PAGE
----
This author contributed three stories; one highlighting the Ghosts of New York Avenue and Alamogordo titled “Spirits from the Other Side” that is sure to enlighten and intrigue the reader, another spotlighting, “The Understated Influence of Alamogordo’s Black Churches” and a final article in collaboration with Meike Schwarz exploring the world of art from the abstracts of Bob Lombardi to other fine artist and to include the fine jewelry to journaling artisan creations of Joanne Blumenthal, resident artist of Roadrunner Emporium Fine Art, Antiques and More, Alamogordo. 

There is story of hope and wellness titled “Capped from Treatment to Wellness.” Of special interest is a very enlightening story highlighting the “Day and the Life of a Neonatal Nurse Practitioner” by Jazmine Valencia with the lead story of significant interest is titled “The Right Money, Rodeo Phenom Shad Mayfield” by Vince Alexander.

The feature story showcased above photos and below explains the influence of “7 Women of Power” by Meike Schwarz and Andrew Jacquin to include: Machienvee Villanueva Lammey, Michelle Perry, Wahanama Robinson, Danii Sedillo, Tva Parks, Major Brittany “Blitz” Trimble and Alamogordo Mayor Susan Payne. Congratulations to these inspirational women for being showcased. How awesome it is to see so many talented and inspiring individuals showcased in this beautiful magazine showcasing diversity and influence and what is positive and right about Alamogordo and our region of Southern New Mexico.

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AlamogordoTownNews.com New York Avenue’s Pins and Needles New Owner Susan Bollinger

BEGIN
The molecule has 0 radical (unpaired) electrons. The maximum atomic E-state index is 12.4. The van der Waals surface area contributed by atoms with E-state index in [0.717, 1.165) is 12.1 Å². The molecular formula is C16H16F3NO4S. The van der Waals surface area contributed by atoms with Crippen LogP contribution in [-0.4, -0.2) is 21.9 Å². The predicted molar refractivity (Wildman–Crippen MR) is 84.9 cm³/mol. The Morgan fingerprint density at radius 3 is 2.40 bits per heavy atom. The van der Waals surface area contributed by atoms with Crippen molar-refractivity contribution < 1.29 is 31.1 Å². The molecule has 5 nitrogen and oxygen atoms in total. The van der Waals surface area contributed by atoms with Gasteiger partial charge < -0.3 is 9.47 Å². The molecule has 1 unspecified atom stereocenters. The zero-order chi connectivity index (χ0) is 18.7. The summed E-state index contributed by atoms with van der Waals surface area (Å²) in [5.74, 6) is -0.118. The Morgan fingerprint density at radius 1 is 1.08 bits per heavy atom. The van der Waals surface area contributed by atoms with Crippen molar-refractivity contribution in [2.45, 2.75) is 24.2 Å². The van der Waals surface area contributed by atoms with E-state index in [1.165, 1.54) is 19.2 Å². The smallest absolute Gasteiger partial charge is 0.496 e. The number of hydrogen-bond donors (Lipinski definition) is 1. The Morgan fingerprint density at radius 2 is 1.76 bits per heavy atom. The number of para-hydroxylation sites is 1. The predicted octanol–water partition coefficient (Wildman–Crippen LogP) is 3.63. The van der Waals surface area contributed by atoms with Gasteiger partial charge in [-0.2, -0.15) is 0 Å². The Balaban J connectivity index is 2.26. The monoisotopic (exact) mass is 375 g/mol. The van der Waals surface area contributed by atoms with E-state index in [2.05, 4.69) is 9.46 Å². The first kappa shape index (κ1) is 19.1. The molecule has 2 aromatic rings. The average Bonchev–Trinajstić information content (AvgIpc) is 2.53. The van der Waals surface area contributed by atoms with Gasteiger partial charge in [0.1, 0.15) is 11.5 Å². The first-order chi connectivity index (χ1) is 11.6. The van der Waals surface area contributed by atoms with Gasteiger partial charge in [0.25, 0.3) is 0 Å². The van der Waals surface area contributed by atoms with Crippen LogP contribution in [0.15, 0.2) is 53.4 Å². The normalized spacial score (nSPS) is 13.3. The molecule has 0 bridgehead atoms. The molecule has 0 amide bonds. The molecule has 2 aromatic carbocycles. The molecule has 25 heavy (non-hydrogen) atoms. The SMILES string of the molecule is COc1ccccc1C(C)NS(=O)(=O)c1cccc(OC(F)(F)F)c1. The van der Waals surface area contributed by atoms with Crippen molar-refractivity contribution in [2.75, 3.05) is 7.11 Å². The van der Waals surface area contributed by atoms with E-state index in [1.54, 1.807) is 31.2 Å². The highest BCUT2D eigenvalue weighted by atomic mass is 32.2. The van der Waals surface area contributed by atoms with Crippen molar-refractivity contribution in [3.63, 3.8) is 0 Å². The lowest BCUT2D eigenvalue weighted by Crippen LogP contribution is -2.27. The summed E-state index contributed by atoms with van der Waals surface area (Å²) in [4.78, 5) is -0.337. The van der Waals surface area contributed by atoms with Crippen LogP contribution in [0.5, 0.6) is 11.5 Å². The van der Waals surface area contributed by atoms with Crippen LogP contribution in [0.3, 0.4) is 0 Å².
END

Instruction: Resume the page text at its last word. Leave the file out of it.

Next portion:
Pins and Needles New Logo 913 New York Avenue, Alamogordo, New Mexico AlamogordoTownNews.com

On April 1st Alamogordo’s Main Street New York Avenue welcomed a familiar face, but in a new role, as a new business owner in this historic Alamogordo Main Street District. Pins and Needles at 915 New York Avenue, transitioned its ownership from Victoria Alamogordo’s proprietor Mrs. Alice Weinman, to that of her former “fabrics manager” Susan Bolinger and her business partner Penny Maurer.

Mrs. Alice Weinman is the veteran of Alamogordo’s New York Avenue having begun her adventure on New York Avenue almost 40 years ago. Mrs. Alice Weinman’s adventure in Alamogordo and on New York Avenue began as a result of the oil and gas bust of the mid 1980’s. She first set foot on New York Avenue in Alamogordo, New Mexico in October 1985. She said because she has been running three large ladies ready to wear stores in Texas she was bored to death after arriving in Alamogordo.Alice Weinman Owner Victoria Alamogordo 

Alice Weinman owner Victoria Alamogordo 915 Néw York Avenue AlamogordoTownNews.com

According to Mrs. Weinman also known affectionately on the street as “Mrs. Alice” when she came to Alamogordo, the Victoria store was already in operation but not doing well. She said she went into the store and said, “Hi, I am Alice Weinman, and I am here to help you.” The owner at the time responded, “Hi, I am Jatonne and I can’t pay you.” Ms. Alice says when she left the store that day, she had “the keys in her hand.”

Several years later she purchased Victoria at 913 New York Avenue. Over the next 37 years the business evolved and prospered and became a family business that included her husband, son and daughter Barbara; each assisting and working the business to grow. The business did indeed evolve and grow.

Alice and her family are the longest continuously operating business owners on New York Avenue, with businesses that have grown, survived and prospered, over almost 4 decades.